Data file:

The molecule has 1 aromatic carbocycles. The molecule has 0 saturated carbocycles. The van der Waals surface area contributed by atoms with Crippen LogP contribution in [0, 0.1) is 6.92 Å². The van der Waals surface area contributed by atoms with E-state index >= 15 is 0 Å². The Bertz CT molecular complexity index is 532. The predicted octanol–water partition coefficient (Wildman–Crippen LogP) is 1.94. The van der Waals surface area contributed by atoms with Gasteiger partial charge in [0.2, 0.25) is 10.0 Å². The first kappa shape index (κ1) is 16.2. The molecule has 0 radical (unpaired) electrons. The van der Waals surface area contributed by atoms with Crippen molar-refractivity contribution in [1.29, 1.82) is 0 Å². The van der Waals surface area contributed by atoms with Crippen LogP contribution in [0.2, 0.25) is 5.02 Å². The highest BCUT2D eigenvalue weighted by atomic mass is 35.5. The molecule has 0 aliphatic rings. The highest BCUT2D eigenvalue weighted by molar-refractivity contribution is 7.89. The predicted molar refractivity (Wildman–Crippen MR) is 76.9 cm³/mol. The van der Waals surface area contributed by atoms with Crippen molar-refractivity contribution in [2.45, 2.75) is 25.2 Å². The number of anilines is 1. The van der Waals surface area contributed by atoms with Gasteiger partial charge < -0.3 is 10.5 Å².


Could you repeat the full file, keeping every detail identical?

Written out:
The molecule has 1 aromatic carbocycles. The molecule has 0 saturated carbocycles. The van der Waals surface area contributed by atoms with Crippen LogP contribution in [0, 0.1) is 6.92 Å². The van der Waals surface area contributed by atoms with E-state index >= 15 is 0 Å². The Bertz CT molecular complexity index is 532. The predicted octanol–water partition coefficient (Wildman–Crippen LogP) is 1.94. The van der Waals surface area contributed by atoms with Gasteiger partial charge in [0.2, 0.25) is 10.0 Å². The first kappa shape index (κ1) is 16.2. The molecule has 0 radical (unpaired) electrons. The van der Waals surface area contributed by atoms with Crippen molar-refractivity contribution in [1.29, 1.82) is 0 Å². The van der Waals surface area contributed by atoms with Crippen LogP contribution in [0.2, 0.25) is 5.02 Å². The highest BCUT2D eigenvalue weighted by atomic mass is 35.5. The molecule has 0 aliphatic rings. The highest BCUT2D eigenvalue weighted by molar-refractivity contribution is 7.89. The predicted molar refractivity (Wildman–Crippen MR) is 76.9 cm³/mol. The van der Waals surface area contributed by atoms with Crippen molar-refractivity contribution in [2.45, 2.75) is 25.2 Å². The number of anilines is 1. The van der Waals surface area contributed by atoms with Gasteiger partial charge < -0.3 is 10.5 Å².